Some spirits producers will tell you that distillation cancels out provenance. While that might hold true for most mass-produced booze, it doesn’t apply to small-batch spirits made from ingredients sourced with care.
Single-estate spirits, crafted with grains, agave or other base ingredients grown at one location, express the character of where they’re made. The effects of climate, soil, altitude and native yeasts matter here. But don’t take our word for it. Try these five bottles of single-state spirits for a taste of true authenticity.
This rum is produced on an estate in a small, circumscribed area. “This land is the mother to our rum,” says master blender Joy Spence. “The endless fields of vivid green sugar cane, the rich and fertile soil and the blazing blue limestone spring supplying our water all give rise to the lingering sweet smells of molasses and aging rum that fill the air.”
Deep bronze in the glass, it has fruit and cocoa notes followed by molasses, orange peel, vanilla and coffee, with a hint of toasted oak and almond, and a bittersweet luscious finish. “You can’t fake a single-estate spirit, and you can’t make it on a whim,” says Spence. “We’ve made rum this way at Appleton Estate for 265 years.”
Both vodkas in the Polish brand’s single-estate line are made with diamond Dankowski rye, but the rye is planted on fields almost 310 miles apart. The result is two wildly different flavor profiles. “While it might be hard to showcase as many nuances in spirits as you can in wine, the differences that you can show are significant enough that they can share the stage with wine,” says Belvedere brand ambassador Brian Stewart.
Smogóry Forest, in the western part of the country, is known for its continental climate and fertile soils, resulting in a salty-sweet spirit with notes of caramel, honey and white pepper. Lake Bartężek, in the northern Mazury Lake district, boasts glacial waters, snowy winters and weather influenced by Baltic winds. Vodka produced here is mellow with black pepper, toasted nuts and cream.
The Chase family’s farming heritage dates back three generations. In 2008, it decided to build the U.K.’s first craft distillery in more than 200 years in order to process the surplus potatoes that were either too small or “wonky” to make it to market. Its vodka is made from only two ingredients: estate-grown potatoes and water from its bore hole.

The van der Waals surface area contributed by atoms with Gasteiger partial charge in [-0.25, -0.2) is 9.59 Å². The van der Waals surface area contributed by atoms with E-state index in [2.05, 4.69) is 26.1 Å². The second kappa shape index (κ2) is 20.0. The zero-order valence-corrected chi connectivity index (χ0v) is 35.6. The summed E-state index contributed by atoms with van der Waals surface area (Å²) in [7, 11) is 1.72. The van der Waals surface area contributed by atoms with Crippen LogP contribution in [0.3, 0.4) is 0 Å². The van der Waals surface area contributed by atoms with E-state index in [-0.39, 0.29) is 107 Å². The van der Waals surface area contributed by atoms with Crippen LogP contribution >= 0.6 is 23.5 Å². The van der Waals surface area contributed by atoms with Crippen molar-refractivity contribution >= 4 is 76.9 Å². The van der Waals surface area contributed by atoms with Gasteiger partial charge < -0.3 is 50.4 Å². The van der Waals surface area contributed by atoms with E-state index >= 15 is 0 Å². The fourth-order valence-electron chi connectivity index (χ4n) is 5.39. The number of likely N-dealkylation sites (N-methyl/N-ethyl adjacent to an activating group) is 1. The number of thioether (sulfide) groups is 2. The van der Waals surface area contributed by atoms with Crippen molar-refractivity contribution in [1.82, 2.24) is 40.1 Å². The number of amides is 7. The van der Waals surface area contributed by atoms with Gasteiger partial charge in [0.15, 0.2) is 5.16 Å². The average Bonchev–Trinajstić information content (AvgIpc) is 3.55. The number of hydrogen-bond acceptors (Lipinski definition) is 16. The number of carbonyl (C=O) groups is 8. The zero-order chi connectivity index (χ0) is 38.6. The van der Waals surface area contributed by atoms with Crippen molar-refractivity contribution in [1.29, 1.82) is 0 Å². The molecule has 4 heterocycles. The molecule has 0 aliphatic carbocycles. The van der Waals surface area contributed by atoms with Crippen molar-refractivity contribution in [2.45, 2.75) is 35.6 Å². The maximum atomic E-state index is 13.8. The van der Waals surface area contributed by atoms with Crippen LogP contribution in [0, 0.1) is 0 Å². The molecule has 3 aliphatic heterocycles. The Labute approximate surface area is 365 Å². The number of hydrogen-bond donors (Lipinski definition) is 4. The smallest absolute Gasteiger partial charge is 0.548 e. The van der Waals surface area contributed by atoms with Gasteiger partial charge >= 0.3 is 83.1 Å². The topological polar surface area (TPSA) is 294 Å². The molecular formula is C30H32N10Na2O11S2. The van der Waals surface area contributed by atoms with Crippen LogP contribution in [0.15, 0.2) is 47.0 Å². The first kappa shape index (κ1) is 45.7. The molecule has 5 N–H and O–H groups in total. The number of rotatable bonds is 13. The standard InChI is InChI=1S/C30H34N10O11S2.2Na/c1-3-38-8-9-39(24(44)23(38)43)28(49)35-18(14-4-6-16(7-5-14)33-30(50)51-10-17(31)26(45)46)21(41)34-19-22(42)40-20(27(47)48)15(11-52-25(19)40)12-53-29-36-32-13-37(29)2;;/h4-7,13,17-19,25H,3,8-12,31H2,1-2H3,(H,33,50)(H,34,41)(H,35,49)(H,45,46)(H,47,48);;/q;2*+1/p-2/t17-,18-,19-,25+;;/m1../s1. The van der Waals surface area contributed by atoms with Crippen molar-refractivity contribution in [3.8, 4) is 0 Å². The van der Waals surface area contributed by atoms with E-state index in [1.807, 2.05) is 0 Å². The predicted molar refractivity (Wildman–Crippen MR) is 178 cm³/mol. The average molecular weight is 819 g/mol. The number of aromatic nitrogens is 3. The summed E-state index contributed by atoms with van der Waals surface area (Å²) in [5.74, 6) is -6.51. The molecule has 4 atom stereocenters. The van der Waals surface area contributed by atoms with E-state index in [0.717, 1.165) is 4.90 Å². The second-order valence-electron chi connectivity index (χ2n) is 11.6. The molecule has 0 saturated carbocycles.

“Terroir, in our eyes, is as much about sustainability as it is taste,” says global brand ambassador James Chase. “Having the potatoes growing around the distillery not only means we can guarantee quality but the food miles involved is considerably less.” The vodka shows clean aromas of white pepper and potatoes with a creamy, waxy mouthfeel.
“We wanted to express the uniqueness of northwestern Minnesota as purely as we could from start to finish,” says Michael Swanson, owner and distiller at the northernmost distillery in the contiguous United States. From grain to glass, every aspect of this rye whiskey is Minnesotan. The rye hails from Swanson’s 100-year-old family farm in Hallock, and the grains are milled, mashed, fermented and distilled at the distillery.
The resulting whiskey has brown sugar, orange peel and sawn-oak aromas, with flavors of dried currants, almonds, vanilla and a baking spice finish. ”Regional expressions of spirits are one of the most vital contributions craft distilleries can make,” says Swanson. “They add authenticity, heritage, nuance and depth to the whiskey category.”Continue to 5 of 5 below.
A joint venture by third-generation tequilero and fifth-generation agave farmer Carlos Camarena and the official ambassador of tequila to the EU Tomas Estes, this tequila highlights the stark differences in agave grown at different estates with varying altitudes and climates.
Each release comes from a specific estate and year of harvest. For the plata (silver), the agave is cooked in steam-powered ovens, fermented in wooden fermentation tanks using wild yeast, distilled and proofed with mineral-rich spring water from the distillery. Complexity of character, rather than consistency, is the overarching goal for Ocho’s line of single-estate spirits.